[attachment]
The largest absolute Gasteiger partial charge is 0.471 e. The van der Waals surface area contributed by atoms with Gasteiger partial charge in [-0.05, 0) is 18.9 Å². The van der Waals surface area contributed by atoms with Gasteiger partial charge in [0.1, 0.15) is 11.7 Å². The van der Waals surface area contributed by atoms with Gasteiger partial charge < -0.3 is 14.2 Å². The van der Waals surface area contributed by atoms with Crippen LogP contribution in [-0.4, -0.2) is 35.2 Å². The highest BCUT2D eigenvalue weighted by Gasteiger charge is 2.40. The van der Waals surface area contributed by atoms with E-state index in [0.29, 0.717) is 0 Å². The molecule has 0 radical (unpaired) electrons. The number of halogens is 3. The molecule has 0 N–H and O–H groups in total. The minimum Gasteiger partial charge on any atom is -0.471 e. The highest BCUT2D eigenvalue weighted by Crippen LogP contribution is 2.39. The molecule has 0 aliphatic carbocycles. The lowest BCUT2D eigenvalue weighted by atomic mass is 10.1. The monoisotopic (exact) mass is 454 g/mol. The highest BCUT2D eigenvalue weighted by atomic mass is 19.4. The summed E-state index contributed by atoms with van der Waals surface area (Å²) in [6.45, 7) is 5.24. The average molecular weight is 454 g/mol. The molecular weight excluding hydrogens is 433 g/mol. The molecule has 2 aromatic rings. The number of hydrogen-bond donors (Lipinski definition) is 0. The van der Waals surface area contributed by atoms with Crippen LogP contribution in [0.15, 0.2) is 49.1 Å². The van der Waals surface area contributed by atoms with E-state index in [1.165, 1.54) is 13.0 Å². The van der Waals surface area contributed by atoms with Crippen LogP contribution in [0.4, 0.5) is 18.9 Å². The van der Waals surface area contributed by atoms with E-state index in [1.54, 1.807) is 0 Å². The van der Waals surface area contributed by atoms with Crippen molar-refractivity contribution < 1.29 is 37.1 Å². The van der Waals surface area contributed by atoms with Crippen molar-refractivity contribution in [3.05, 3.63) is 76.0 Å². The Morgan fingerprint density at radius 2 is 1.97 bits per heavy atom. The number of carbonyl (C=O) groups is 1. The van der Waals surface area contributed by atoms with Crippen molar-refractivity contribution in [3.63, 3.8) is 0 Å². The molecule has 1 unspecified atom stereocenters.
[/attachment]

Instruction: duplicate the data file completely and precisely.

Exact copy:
The largest absolute Gasteiger partial charge is 0.471 e. The van der Waals surface area contributed by atoms with Gasteiger partial charge in [-0.05, 0) is 18.9 Å². The van der Waals surface area contributed by atoms with Gasteiger partial charge in [0.1, 0.15) is 11.7 Å². The van der Waals surface area contributed by atoms with Gasteiger partial charge < -0.3 is 14.2 Å². The van der Waals surface area contributed by atoms with Crippen LogP contribution in [-0.4, -0.2) is 35.2 Å². The highest BCUT2D eigenvalue weighted by Gasteiger charge is 2.40. The van der Waals surface area contributed by atoms with E-state index in [0.29, 0.717) is 0 Å². The molecule has 0 radical (unpaired) electrons. The number of halogens is 3. The molecule has 0 N–H and O–H groups in total. The minimum Gasteiger partial charge on any atom is -0.471 e. The highest BCUT2D eigenvalue weighted by Crippen LogP contribution is 2.39. The molecule has 0 aliphatic carbocycles. The lowest BCUT2D eigenvalue weighted by atomic mass is 10.1. The monoisotopic (exact) mass is 454 g/mol. The highest BCUT2D eigenvalue weighted by atomic mass is 19.4. The summed E-state index contributed by atoms with van der Waals surface area (Å²) in [6.45, 7) is 5.24. The average molecular weight is 454 g/mol. The molecular weight excluding hydrogens is 433 g/mol. The molecule has 2 aromatic rings. The number of hydrogen-bond donors (Lipinski definition) is 0. The van der Waals surface area contributed by atoms with Crippen LogP contribution in [0.15, 0.2) is 49.1 Å². The van der Waals surface area contributed by atoms with E-state index in [1.165, 1.54) is 13.0 Å². The van der Waals surface area contributed by atoms with Crippen LogP contribution in [0.4, 0.5) is 18.9 Å². The van der Waals surface area contributed by atoms with E-state index in [1.54, 1.807) is 0 Å². The van der Waals surface area contributed by atoms with Crippen molar-refractivity contribution < 1.29 is 37.1 Å². The van der Waals surface area contributed by atoms with Crippen molar-refractivity contribution in [3.05, 3.63) is 76.0 Å². The Morgan fingerprint density at radius 2 is 1.97 bits per heavy atom. The number of carbonyl (C=O) groups is 1. The van der Waals surface area contributed by atoms with Crippen molar-refractivity contribution in [3.63, 3.8) is 0 Å². The molecule has 1 unspecified atom stereocenters.